Need to Know
Nice to Know
Frequently Asked Questions
How Does It Work?
Using image-guidance from either fluoroscopy (X-rays that show motion inside your body in real-time) or CT scans, your doctor will place a long needle into the top of your spine and inject steroid medication to help reduce swelling and alleviate pain.
What Happens — Before, During, and After?
When you arrive for your procedure a nurse will greet you and let the team know you’ve arrived. You will be brought into an exam room and asked to change into a gown. Your doctor will greet you, explain the procedure and answer any questions you may have.
You will likely lie on your side on the exam table for this procedure. In some cases patients receive an IV line but this most-likely will not be necessary. Your doctor will clean the area with an antiseptic solution and cover it with a surgical drape. Your doctor will then give you a shot of local anesthesia to numb the area. You will feel a small pinch as the anesthesia is administered.
Once the area is numb, your doctor will use either fluoroscopic imaging — which uses X-rays to guide the epidural – or CT scans, to administer the epidural injection. Your doctor will slowly guide the epidural needle into the space in your spine that corresponds to your pain. Once the epidural needle is in place, your doctor will inject the medication. You will not feel pain as the needle is placed but you may feel some discomfort as the medicine enters your spine. This should only last a short moment and will most likely dissipate as soon as the injection is complete. Once the medicine has been administered you may feel some tingling. You should tell your doctor if you feel any sharp pain.
In most cases this procedure takes only a few minutes. Once the procedure is complete, the epidural needle will be removed and you will likely have a small bandage over the wound. You may need to stay in the doctor’s office for a short while (perhaps an hour) until you feel ready to go home.
You may feel some difficulty walking or standing up/sitting down immediately after the procedure. This should subside within a few hours. Your doctor will likely tell you to rest for the remainder of the day but you may resume your normal activities the following day.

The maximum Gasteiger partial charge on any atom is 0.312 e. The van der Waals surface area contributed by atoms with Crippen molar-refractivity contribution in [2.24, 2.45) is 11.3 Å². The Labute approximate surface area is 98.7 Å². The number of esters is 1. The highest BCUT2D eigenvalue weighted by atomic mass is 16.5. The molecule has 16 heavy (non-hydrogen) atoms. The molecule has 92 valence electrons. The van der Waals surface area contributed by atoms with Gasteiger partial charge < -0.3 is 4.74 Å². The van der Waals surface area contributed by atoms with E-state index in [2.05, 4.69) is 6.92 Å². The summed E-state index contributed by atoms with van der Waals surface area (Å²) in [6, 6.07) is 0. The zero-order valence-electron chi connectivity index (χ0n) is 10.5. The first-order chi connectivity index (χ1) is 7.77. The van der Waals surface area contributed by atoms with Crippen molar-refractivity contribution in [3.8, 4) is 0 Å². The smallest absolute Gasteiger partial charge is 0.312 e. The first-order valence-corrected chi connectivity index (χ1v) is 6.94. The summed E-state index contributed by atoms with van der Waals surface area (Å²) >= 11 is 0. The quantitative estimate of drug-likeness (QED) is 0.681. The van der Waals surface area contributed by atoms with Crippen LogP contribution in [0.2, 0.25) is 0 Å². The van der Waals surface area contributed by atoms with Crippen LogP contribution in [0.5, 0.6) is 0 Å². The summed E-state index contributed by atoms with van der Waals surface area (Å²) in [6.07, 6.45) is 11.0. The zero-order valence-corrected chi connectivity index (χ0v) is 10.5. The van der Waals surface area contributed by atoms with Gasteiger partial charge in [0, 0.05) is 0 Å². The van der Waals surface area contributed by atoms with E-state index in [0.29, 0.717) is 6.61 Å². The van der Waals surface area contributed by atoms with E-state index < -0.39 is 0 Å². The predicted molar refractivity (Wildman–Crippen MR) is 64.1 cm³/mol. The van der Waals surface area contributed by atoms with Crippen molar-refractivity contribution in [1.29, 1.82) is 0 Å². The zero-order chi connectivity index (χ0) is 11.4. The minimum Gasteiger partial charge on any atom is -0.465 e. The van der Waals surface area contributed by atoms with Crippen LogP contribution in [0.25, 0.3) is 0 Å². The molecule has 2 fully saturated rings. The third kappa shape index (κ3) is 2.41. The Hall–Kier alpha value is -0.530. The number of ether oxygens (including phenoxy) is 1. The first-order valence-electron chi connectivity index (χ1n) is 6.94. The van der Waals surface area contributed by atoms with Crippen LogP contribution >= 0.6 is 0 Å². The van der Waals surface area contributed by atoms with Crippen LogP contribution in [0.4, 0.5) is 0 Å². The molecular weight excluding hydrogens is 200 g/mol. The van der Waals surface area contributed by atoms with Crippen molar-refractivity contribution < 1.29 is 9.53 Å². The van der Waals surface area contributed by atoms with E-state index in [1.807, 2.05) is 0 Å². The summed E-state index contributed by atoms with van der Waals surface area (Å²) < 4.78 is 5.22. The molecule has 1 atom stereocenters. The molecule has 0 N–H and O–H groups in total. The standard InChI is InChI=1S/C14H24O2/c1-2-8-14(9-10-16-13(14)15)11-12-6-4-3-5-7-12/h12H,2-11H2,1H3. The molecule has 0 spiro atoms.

The epidural may not have immediate pain-relieving effects but you will likely feel lessening pain over the next two days. This pain relief can last anywhere from a few days up to a few months and in some cases longer, depending on your case.
Your doctor will discuss any need for a follow-up visit before you leave.
How Should I Prepare?
There are things you can do to make your experience more comfortable, and many of these will depend on your individual preferences. For example, you may want to arrange to have someone drop you off and pick you up. You might like to keep a list of questions or — as you’re doing now — educate yourself about the procedure.
Some other things to keep in mind in planning for this procedure include:
- Your doctor may ask you to stop taking aspirin, non-steroidal anti-inflammatory drugs (NSAIDS), or blood thinners (such as Coumadin or warfarin) for a time before the procedure.
- The day before the procedure (or the Friday before, if you’re scheduled for a Monday procedure), a nurse from your doctor’s office will call you. The nurse will give you any additional instructions, and will ask if you have any questions.
What Should I Bring?
On the day of your procedure you should:
- Wear comfortable, loose-fitting clothes
- Wear comfortable, shoes
- Avoid bringing jewelry or valuables
What Are the Benefits and Risks?
The benefits of an epidural steroid injection could be:
- Relief of neck, shoulder or arm pain
- Reduced inflammation which may lead to healing
Some risks you should be aware of include:
- As with any procedure there is a slight risk of infection
- Rarely, this procedure can cause a temporary increase in pain
- Epidural injections may cause severe headaches. This is rare.
- Rarely there are reactions to the pain medication such as rash or hot flashes
- There is a slight risk of nerve damage at the injection site
- There is a slight risk of bleeding
- If fluoroscopy is used, there are risks associated with exposure to X-rays. You should discuss this with your physician.
Keep in mind that this information is general. Your radiologist is the best source of information about how these risks and benefits may apply to you.